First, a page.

But those strides have come in some strange ways at the cost of our older identities as print magazine peoples. I confess that either I or the industry, or maybe both, are a bit schizophrenic. By that I am referencing my comments about the AMC last week when I suggested that we open every conference with the benediction, “Print is not dead, print is not dead,” and we complete the opening prayer by declaring to anyone who will listen that 90% of our revenue is still print revenue. I went on to question why was it that almost nowhere in any industry convention that the actual technicalities and best practices in the revenue producing print product were discussed. What about a few lessons on print efficiencies, best cover practices, how to create the best headlines, or the latest secrets of newsstand success stories? (There are a few exceptions to this rule, but few and far between)
In Esquire's approximately 286 page October issue, I read a quote from Arthur Miller that reminded me of the publishing industry in general, and of my experience at PRIMEX last week. "Fear, like love, is difficult to explain after it has subsided, probably because it draws away the veils of illusion as it disappears." Indeed, the print industry has had the fears, misconceptions and its illusions drawn away as we move forward and adjust our business plans to 21st century communication. To me this adjustment was clearly evident at PRIMEX, which has been chaired with great success for several years by Laura Reid, VP of Production at Hearst Magazines.
David Steinhardt, President & CEO at IDEAlliance, the organization that runs PRIMEX, opened the day-long conference in NYC saying we are at the intersection of interactivity. How does it grow print? How does it work with print? What are the best practices for the total supply chain? How do we work with the new technologies and create increasingly better workflows?
BoSacks Speaks Out: There is an old expression that says if you have nothing nice to say you better not say anything. As it turns out I do have a few nice things to say.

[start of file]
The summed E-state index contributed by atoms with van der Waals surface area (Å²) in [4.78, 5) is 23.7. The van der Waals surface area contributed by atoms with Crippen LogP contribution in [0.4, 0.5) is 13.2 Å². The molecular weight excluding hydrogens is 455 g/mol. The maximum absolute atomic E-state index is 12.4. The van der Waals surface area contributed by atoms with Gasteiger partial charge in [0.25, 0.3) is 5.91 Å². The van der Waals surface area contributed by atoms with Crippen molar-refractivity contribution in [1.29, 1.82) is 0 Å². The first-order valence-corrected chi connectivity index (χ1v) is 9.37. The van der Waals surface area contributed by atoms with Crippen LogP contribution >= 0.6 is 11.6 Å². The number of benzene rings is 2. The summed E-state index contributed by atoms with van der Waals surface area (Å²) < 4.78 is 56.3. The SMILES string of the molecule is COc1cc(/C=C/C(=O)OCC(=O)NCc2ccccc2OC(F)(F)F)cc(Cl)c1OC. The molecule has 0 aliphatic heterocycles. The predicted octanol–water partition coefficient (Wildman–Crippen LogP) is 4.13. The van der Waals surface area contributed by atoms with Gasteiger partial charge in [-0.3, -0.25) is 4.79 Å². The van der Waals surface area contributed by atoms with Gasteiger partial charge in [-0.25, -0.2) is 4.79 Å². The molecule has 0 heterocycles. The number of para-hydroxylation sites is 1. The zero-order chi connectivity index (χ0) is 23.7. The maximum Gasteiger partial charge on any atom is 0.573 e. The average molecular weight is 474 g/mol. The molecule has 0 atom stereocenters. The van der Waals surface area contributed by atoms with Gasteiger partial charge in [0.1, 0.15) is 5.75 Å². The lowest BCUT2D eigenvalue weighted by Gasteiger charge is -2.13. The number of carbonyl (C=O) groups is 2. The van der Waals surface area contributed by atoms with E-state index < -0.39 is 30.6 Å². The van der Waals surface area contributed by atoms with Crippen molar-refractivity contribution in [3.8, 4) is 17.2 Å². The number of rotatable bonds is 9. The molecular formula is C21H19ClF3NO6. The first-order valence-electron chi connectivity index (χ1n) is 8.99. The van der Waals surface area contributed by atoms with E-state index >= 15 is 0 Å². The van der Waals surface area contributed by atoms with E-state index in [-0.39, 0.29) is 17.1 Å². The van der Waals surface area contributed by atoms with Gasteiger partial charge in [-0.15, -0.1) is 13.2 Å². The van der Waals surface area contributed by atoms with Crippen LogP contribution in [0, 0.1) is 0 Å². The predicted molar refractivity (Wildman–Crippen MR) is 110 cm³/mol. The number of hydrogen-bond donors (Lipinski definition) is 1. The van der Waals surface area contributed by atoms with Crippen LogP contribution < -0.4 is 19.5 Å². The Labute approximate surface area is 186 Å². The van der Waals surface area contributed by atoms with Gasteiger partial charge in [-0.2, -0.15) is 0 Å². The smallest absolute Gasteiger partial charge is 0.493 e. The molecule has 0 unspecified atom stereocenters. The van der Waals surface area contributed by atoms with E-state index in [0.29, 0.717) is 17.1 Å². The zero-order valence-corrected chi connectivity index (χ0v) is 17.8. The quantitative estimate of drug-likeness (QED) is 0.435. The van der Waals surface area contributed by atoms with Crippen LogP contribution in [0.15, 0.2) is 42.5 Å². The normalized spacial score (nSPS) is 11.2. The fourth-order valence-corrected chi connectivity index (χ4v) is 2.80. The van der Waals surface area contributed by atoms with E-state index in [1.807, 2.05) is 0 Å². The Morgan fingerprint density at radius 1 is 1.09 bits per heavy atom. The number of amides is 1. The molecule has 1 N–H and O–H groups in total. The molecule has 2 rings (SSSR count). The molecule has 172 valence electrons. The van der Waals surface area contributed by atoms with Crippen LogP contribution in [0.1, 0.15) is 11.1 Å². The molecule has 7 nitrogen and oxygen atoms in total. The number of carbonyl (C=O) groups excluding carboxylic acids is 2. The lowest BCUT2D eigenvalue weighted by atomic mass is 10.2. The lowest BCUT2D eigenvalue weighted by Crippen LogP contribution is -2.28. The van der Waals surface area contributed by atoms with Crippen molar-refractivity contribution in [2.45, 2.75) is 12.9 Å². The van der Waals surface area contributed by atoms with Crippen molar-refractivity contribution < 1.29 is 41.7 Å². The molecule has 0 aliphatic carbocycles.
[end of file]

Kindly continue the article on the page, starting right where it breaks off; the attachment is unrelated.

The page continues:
Tina Brown was once on top of our game. She was editor-in-chief of the British magazine Tatler at ripe age of only 25. Later she rose to prominence in American media as the editor of Vanity Fair from 1984 to 1992 and of The New Yorker from 1992 to 1998. In 2000 she was appointed a CBE (Commander of the Order of the British Empire) for her services to overseas journalism, and in 2007 was inducted into the Magazine Editors' Hall of Fame.
All of that is quite remarkable, and truth be told she did a splendid job for some 25 years or so. Then, like one of those old sports legends who stay on the
Several times this week I have been involved in correspondence and conversations about QR codes and various other forms of augmented reality. The theory continuously presented to me is that print will be saved by the use of augmented reality. It is at that point I stick my feet into the ground, as I think there is nothing much further from the truth on this subject than this thought process.
I need to be clear here, as I have many friends and associates who own or work for augmented reality companies. I support the use of AR in that it is a wonderful tool and can be a bonus for any printed product for either ads or editorial. But I am not a fan of augmented reality in regards to it being used the savior of print. In that regard, it is a total red herring to print's ability to succeed or not succeed in regards to printed magazines.